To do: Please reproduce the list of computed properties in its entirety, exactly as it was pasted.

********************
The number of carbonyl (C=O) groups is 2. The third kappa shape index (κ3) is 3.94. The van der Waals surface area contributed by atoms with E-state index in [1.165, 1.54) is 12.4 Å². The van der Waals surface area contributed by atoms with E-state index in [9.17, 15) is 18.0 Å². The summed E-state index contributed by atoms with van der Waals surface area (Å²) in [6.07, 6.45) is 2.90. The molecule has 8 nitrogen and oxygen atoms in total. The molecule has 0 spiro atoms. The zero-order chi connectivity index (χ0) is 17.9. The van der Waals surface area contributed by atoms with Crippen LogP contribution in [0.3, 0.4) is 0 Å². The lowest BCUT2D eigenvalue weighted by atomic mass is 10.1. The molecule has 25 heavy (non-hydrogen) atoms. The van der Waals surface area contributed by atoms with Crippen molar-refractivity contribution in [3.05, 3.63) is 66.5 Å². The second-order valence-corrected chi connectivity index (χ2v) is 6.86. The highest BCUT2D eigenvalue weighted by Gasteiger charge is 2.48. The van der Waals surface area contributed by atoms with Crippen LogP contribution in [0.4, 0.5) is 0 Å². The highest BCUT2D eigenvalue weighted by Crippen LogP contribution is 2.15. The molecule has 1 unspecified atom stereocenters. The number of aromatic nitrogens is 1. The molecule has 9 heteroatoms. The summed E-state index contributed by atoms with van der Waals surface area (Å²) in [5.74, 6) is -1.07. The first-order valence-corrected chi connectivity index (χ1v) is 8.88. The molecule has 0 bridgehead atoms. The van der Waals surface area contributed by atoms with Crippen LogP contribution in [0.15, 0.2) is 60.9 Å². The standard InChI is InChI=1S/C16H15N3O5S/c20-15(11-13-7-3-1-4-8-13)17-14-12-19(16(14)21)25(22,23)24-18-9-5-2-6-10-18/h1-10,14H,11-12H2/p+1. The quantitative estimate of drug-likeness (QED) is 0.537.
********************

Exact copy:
The number of carbonyl (C=O) groups is 2. The third kappa shape index (κ3) is 3.94. The van der Waals surface area contributed by atoms with E-state index in [1.165, 1.54) is 12.4 Å². The van der Waals surface area contributed by atoms with E-state index in [9.17, 15) is 18.0 Å². The summed E-state index contributed by atoms with van der Waals surface area (Å²) in [6.07, 6.45) is 2.90. The molecule has 8 nitrogen and oxygen atoms in total. The molecule has 0 spiro atoms. The zero-order chi connectivity index (χ0) is 17.9. The van der Waals surface area contributed by atoms with Crippen LogP contribution in [0.3, 0.4) is 0 Å². The lowest BCUT2D eigenvalue weighted by atomic mass is 10.1. The molecule has 25 heavy (non-hydrogen) atoms. The van der Waals surface area contributed by atoms with Crippen molar-refractivity contribution in [3.05, 3.63) is 66.5 Å². The second-order valence-corrected chi connectivity index (χ2v) is 6.86. The highest BCUT2D eigenvalue weighted by Gasteiger charge is 2.48. The van der Waals surface area contributed by atoms with Crippen LogP contribution in [0.4, 0.5) is 0 Å². The highest BCUT2D eigenvalue weighted by Crippen LogP contribution is 2.15. The molecule has 1 unspecified atom stereocenters. The number of aromatic nitrogens is 1. The molecule has 9 heteroatoms. The summed E-state index contributed by atoms with van der Waals surface area (Å²) in [5.74, 6) is -1.07. The first-order valence-corrected chi connectivity index (χ1v) is 8.88. The molecule has 0 bridgehead atoms. The van der Waals surface area contributed by atoms with Crippen LogP contribution in [0.15, 0.2) is 60.9 Å². The standard InChI is InChI=1S/C16H15N3O5S/c20-15(11-13-7-3-1-4-8-13)17-14-12-19(16(14)21)25(22,23)24-18-9-5-2-6-10-18/h1-10,14H,11-12H2/p+1. The quantitative estimate of drug-likeness (QED) is 0.537.